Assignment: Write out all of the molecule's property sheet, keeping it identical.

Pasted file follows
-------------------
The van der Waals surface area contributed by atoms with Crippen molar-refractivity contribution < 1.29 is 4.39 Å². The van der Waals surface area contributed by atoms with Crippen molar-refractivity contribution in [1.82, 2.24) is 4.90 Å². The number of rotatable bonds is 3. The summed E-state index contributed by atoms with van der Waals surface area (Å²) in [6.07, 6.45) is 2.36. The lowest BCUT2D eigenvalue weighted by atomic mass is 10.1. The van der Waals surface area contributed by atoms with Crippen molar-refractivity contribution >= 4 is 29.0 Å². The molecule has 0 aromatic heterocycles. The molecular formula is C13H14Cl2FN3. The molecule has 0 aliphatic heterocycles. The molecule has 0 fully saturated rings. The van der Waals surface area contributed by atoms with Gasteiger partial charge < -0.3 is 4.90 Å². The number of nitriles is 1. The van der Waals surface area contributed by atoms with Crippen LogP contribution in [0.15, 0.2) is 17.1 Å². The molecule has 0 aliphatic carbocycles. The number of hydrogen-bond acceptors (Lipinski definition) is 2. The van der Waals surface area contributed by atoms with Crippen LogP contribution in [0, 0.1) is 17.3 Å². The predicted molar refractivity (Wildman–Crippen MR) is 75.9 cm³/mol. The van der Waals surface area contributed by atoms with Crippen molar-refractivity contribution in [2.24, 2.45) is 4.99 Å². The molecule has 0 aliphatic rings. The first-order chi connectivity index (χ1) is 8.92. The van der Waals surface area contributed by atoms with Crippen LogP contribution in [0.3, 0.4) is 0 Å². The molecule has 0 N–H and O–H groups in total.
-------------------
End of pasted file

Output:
The van der Waals surface area contributed by atoms with Crippen molar-refractivity contribution < 1.29 is 4.39 Å². The van der Waals surface area contributed by atoms with Crippen molar-refractivity contribution in [1.82, 2.24) is 4.90 Å². The number of rotatable bonds is 3. The summed E-state index contributed by atoms with van der Waals surface area (Å²) in [6.07, 6.45) is 2.36. The lowest BCUT2D eigenvalue weighted by atomic mass is 10.1. The van der Waals surface area contributed by atoms with Crippen molar-refractivity contribution >= 4 is 29.0 Å². The molecule has 0 aromatic heterocycles. The molecular formula is C13H14Cl2FN3. The molecule has 0 aliphatic heterocycles. The molecule has 0 fully saturated rings. The van der Waals surface area contributed by atoms with Gasteiger partial charge < -0.3 is 4.90 Å². The number of nitriles is 1. The van der Waals surface area contributed by atoms with Crippen LogP contribution in [0.15, 0.2) is 17.1 Å². The molecule has 0 aliphatic carbocycles. The number of hydrogen-bond acceptors (Lipinski definition) is 2. The van der Waals surface area contributed by atoms with Crippen LogP contribution in [0, 0.1) is 17.3 Å². The predicted molar refractivity (Wildman–Crippen MR) is 75.9 cm³/mol. The van der Waals surface area contributed by atoms with Crippen molar-refractivity contribution in [2.24, 2.45) is 4.99 Å². The molecule has 0 aliphatic rings. The first-order chi connectivity index (χ1) is 8.92. The van der Waals surface area contributed by atoms with Crippen LogP contribution in [0.3, 0.4) is 0 Å². The molecule has 0 N–H and O–H groups in total.